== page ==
Assigned Discussion Questions: after reading all of Chapter 1, think of a specific conflict situation you experienced or observed. Analyze the situation using concepts from this chapter.

  1. Did the conflict interaction have uncontrolled escalation or avoidance?
  2. Did the conflict go through differentiation and integration stages?
  3. What moves and countermoves did the involved parties use and did these moves affect the course of interaction in the conflict?
  4. Did the conflict interaction change the relationship?
  5. What was the climate of the situation and how did it affect the conflict interaction?

Each post should do the following:

  • Analyze the assigned discussion questions according to requirements for the week.
  • Make specific connections to the reading.
  • Posts will be made in the Canvas discussion forum
  • Each post should be at least 3 paragraphs in length.

    Working Through Conflict

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    Now in its eighth edition, Working Through Conflict provides an introduction to conflict and conflict management that is firmly grounded in current theory, research, and practice, covering a range of conflict settings (interpersonal, group, and organizational). The text includes an abundance of real life case studies that encompass a spectrum of theoretical perspectives. Its emphasis on application makes it highly accessible to students, while expanding their comprehension of conflict theory and practical skills. This new edition features a wealth of up-to-date research and case examples, suggested readings and video resources, and integrated questions for review and discussion.

    Joseph P. Folger is Professor of Adult & Organizational Development at Temple University. He is co-founder and current president of the Institute for the Study of Conflict Transformation.

    Marshall Scott Poole is the David L. Swanson Professor of Communication, Senior Research Scientist at the National Center for Supercomputing Applications, and Director of I-CHASS: The Institute for Computing in the Humanities, Arts, and Social Sciences at the University of Illinois, Urbana-Champaign.

    Randall K. Stutman is Managing Partner of CRA, Inc. He is the author of Communication in Legal Advocacy (with Richard D. Rieke, 2008).

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    Working Through Conflict

    Strategies for Relationships, Groups, and Organizations

    Eighth Edition

    Joseph P. Folger Marshall Scott Poole Randall K. Stutman

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    Eighth edition published 2018 by Routledge 711 Third Avenue, New York, NY 10017

    and by Routledge 2 Park Square, Milton Park, Abingdon, Oxon, OX14 4RN

    Routledge is an imprint of the Taylor & Francis Group, an informa business

    © 2018 Taylor & Francis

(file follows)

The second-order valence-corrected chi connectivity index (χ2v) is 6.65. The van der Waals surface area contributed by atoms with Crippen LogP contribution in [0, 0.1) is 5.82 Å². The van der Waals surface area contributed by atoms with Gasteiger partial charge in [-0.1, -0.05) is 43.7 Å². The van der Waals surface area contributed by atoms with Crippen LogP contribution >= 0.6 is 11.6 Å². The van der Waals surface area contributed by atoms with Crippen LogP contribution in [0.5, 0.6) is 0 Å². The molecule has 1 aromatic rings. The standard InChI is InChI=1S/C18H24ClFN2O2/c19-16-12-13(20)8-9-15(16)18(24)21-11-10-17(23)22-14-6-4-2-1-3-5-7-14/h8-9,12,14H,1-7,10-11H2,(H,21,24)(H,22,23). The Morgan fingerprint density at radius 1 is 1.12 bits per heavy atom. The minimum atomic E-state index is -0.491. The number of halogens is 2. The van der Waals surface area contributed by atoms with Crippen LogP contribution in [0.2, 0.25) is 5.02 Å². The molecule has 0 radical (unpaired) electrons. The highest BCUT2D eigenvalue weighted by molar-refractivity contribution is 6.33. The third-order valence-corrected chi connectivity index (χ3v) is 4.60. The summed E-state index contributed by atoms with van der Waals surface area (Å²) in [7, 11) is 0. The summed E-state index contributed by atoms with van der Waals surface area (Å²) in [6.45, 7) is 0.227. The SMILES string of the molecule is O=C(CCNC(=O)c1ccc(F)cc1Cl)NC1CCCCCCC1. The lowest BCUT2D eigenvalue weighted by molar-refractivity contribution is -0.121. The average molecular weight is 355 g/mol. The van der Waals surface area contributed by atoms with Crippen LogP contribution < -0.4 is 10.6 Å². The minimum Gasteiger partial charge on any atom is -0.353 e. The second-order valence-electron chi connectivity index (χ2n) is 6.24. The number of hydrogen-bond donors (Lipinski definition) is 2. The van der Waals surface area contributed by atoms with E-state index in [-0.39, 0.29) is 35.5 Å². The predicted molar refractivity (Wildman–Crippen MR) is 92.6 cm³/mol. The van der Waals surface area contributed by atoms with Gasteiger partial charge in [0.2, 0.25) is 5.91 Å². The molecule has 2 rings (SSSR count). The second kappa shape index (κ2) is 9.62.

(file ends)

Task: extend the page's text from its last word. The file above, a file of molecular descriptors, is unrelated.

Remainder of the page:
The right of Joseph P. Folger, Marshall Scott Poole, and Randall K. Stutman to be identified as authors of this work has been asserted by them in accordance with sections 77 and 78 of the Copyright, Designs and Patents Act 1988.

    All rights reserved. No part of this book may be reprinted or reproduced or utilised in any form or by any electronic, mechanical, or other means, now known or hereafter invented, including photocopying and recording, or in any information storage or retrieval system, without permission in writing from the publishers.

    Trademark notice: Product or corporate names may be trademarks or registered trademarks, and are used only for identification and explanation without intent to infringe.

    First edition published by Pearson Education, Inc. 2001

    Seventh edition published by Routledge 2016

    Library of Congress Cataloging-in-Publication Data Names: Folger, Joseph P., 1951– author. | Poole, Marshall Scott, 1951– | Stutman, Randall K.,

    1957– Title: Working through conflict : strategies for relationships, groups, and organizations /

    Joseph P. Folger, Marshall Scott Poole, Randall K. Stutman. Description: 8th edition. | New York, NY : Routledge, 2018. Identifiers: LCCN 2017029114 | ISBN 9781138238954 (hardback) | ISBN 9781138233928 (pbk.) Subjects: LCSH: Social conflict. | Conflict (Psychology) | Conflict management. | Social

    interaction. | Interpersonal conflict. Classification: LCC HM1121 .F65 2018 | DDC 303.6—dc23 LC record available at https://lccn.loc.gov/2017029114

    ISBN: 978-1-138-23895-4 (hbk) ISBN: 978-1-138-23392-8 (pbk) ISBN: 978-1-315-29629-6 (ebk)

    Typeset in ITC Giovanni by Apex CoVantage, LLC

    Visit the companion website at www.routledge.com/cw/folger

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    https://lccn.loc.gov/2017029114
    http://www.routledge.com/cw/folger

     

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    To our parents:

    Ed and Virginia Ed and Helen Bernie and Marge

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    Contents

    List of Cases Preface Acknowledgments

    Introduction Case I.1A The Women’s Hotline Case Case I.1B The Women’s Hotline Case I.1 Conflict Defined I.2 Arenas for Conflict I.3 Communication Media and Conflict Interaction I.4 Productive and Destructive Conflict Interaction I.5 Judgments About Conflict Outcomes I.6 Plan of the Book I.7 Summary and Review I.8 Activities

    Chapter 1  Communication and Conflict 1.1 A Model of Effective Conflict Management